When the previews came out for Coco, I threw shade almost immediately. "They stole this from Guillermo Del Toro produced, Jorge R. Gutiérrez directed The Book of Life!" People denied it. Oh, no. Coco is "original!" every Pixar fanatic shouted. Ha. Yeah, right!
First, getting this off my chest, why isn't this movie called Miguel? Miguel is our lead boy, beautifully acted out by this newcomer actor called Anthony Gonzalez. I wish voiceover actors had their own special Academy Award section. This young fellow deserved a nomination for something. Coco depends on his voice for at least 95 percent of the movie. You can't have a story about Miguel discovering the importance of family and name it COCO, OK!
I loved the character design on this movie. Dante the dog is precious. You want to snuggle with him. Dante's side theme about how stray dogs are good hearted is beautiful. The characters across the film are amazing. All the animators here too deserve an Academy Award like special effects people get. Something beyond what the producers get for Best Animated Feature.
From an animation standpoint, the part where Diego and Dante arrive into the land of the dead is total inspo.
For a good first half of the movie, Coco is a nearly identical remake of The Book of Life with the lead character made younger to make things less obvious. A few minor details changed. The pig becomes a cute dog sidekick. We don't have a rival vying for Miguel's love.
We do find Miguel wanting to play his guitar against his family's will, on the Day of the Dead. Día de los muertos en español, mis estudiantes; mind your accent marks on the "i" in día, Spanish class pupils! Miguel's family doesn't want him to play music. Of COURSE MIGUEL ENTERS THE LAND OF THE DEAD and meets all his past dead family. Of course, Miguel resolves things performing his guitar and singing. Miguel goes a whole movie and returns to his living self on earth in his ¡ciudad! All wrongs have been made right!
Pixar could've made minor changes. Miguel could have wanted to be a famous soccer player (footballer for you Aussie/UK buddies). Make Miguel a girl! Anything. You're Pixar, the company providing little kids their animated dreams in film. Where is your creativity? If not your production team, from your executives saying, "Guys, can we change things? This is too obvious." How Pixar doesn't get sued remaking The Book of Life makes no sense. If I came out and remade Coco, people would sue me. You, surely. Pixar? Nah. Someone shouted, "Pillage The Book of Life, Pixar team! No, no, no, this animation doesn't look like The Book of Life enough. Step it up, like, yeah, The Book of Life animated better." Please, Pixar, I'm a fan of your studio. Why did you do this? You could have been inspired by The Book of Life and made an entirely new tale nothing like the original.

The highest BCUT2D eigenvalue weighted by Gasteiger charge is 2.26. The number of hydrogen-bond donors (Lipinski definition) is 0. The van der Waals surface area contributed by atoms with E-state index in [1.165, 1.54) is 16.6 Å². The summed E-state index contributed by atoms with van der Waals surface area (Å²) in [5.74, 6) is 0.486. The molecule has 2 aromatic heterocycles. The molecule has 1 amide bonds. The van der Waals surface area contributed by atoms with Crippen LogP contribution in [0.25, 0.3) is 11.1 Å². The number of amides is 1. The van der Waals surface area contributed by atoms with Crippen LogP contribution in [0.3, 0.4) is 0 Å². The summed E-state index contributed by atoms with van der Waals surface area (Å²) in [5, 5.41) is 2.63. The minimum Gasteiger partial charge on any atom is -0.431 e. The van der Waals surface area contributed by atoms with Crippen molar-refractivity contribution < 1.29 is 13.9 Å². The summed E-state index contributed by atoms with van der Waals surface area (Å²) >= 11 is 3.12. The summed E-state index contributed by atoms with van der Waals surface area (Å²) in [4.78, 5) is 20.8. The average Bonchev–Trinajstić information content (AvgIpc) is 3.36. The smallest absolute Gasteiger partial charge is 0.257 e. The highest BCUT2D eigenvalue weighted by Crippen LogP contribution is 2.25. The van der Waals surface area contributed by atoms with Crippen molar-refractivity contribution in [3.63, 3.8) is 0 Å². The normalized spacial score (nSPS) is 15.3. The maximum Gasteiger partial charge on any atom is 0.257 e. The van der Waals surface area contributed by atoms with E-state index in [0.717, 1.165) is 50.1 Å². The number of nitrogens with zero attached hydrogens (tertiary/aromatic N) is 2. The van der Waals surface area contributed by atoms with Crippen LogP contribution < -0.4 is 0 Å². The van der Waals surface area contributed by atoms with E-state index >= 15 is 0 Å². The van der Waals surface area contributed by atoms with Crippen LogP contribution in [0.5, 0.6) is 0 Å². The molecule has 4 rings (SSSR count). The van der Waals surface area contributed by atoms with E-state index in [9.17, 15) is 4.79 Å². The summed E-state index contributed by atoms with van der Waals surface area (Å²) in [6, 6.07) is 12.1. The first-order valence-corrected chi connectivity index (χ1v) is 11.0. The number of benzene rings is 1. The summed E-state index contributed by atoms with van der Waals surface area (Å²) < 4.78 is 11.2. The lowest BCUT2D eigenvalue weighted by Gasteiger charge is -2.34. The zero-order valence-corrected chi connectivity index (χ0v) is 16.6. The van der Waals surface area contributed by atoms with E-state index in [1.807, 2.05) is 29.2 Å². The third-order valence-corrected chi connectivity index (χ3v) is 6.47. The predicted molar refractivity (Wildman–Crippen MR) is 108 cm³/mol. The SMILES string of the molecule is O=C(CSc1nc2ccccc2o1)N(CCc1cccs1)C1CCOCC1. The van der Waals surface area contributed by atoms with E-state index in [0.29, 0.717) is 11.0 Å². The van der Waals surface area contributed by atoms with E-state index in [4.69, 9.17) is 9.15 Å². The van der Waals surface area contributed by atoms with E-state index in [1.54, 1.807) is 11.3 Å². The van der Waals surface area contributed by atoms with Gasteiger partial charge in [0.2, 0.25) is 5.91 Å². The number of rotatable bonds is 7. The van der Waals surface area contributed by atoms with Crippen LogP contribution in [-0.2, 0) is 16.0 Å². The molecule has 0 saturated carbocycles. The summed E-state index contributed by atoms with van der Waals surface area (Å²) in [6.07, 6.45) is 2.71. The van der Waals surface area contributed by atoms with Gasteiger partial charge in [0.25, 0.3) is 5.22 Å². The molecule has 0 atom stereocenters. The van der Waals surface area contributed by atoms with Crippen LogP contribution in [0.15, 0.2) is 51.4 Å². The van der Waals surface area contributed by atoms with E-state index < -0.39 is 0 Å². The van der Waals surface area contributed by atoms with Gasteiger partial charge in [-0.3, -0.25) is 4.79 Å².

I loved Coco. I would have loved it more if it were not a Book of Life rip off.
Update: June 21, 2018
Who knew this post would be so controversial? Everyone I know and don't know asked me about it. Here we go. We'll examine both views.
"But! Coco was a work in progress before The Book of Life because [insert story told by Pixar]!"
It's very possible to be in the middle of a film, or about to begin, and be inspired by a rival film.
"Do you just say so because both films take place in Mexico?"
No way. If you remake my life story with Anne Hathaway and write in that no, it cannot be my life tale in film, Anne is one inch taller as is my character who's not really me but kind of me. Changing a few details does not affect the outcome that, yeah, it's really similar.
If someone remakes Jumanji set in China, it doesn't make it NOT-Jumanji.
"What if Coco really is an original tale?"
First, say it is. The right thing to do at Pixar, and the company is loaded rich so redo's aren't that bad nor hard to turn around in record time with their staff sizes, is to remake parts of this movie. As the film director, an executive, a share holder, or anyone involved in Coco in any aspect, you should have publicly told people how you are going to correct this film because you pride Pixar on being the first to do everything and must have redone parts of this film. Small scenes. Address the issue right in your face and deal with it. Make everyone know from the start you aren't big on copycatting, or everyone will have the reaction I had initially reviewing Coco.
Secondly, assuming it was and Pixar made the mistake of not addressing anything, address it when the movie comes out. Maybe add an animated short before the film explaining some background on Miguel and his family. Do something after the movie with new scenes as the credits roll. Do anything. Ignoring the obvious comparisons will not help anyone. In fact, I would go right ahead using the (SPOILER STOP READING!) copycat stolen songwriting theme in Coco and do a whole added scene on it referencing The Book of Life. Be driven and aggressive!
"Do you hate Pixar?"
On the contrary. I've been contacted by a few people I feel either want to end up employed at Pixar or are somehow going to be in some respect. These people totally chew me out where I feel they've been invested a bit much in Pixar and/or Coco. No way. I'd love to work for Pixar, sing on a Pixar movie soundtrack, compose a score for a movie, act in a movie, direct one, or be in the vicinity of Pixar's studios. As someone who is a lifelong fan of Pixar works since I first saw Toy Story in theaters, I hope this web post is intended to show the right versus wrong ways to approach animated filmmaking and what to do when things seem not to be going your way.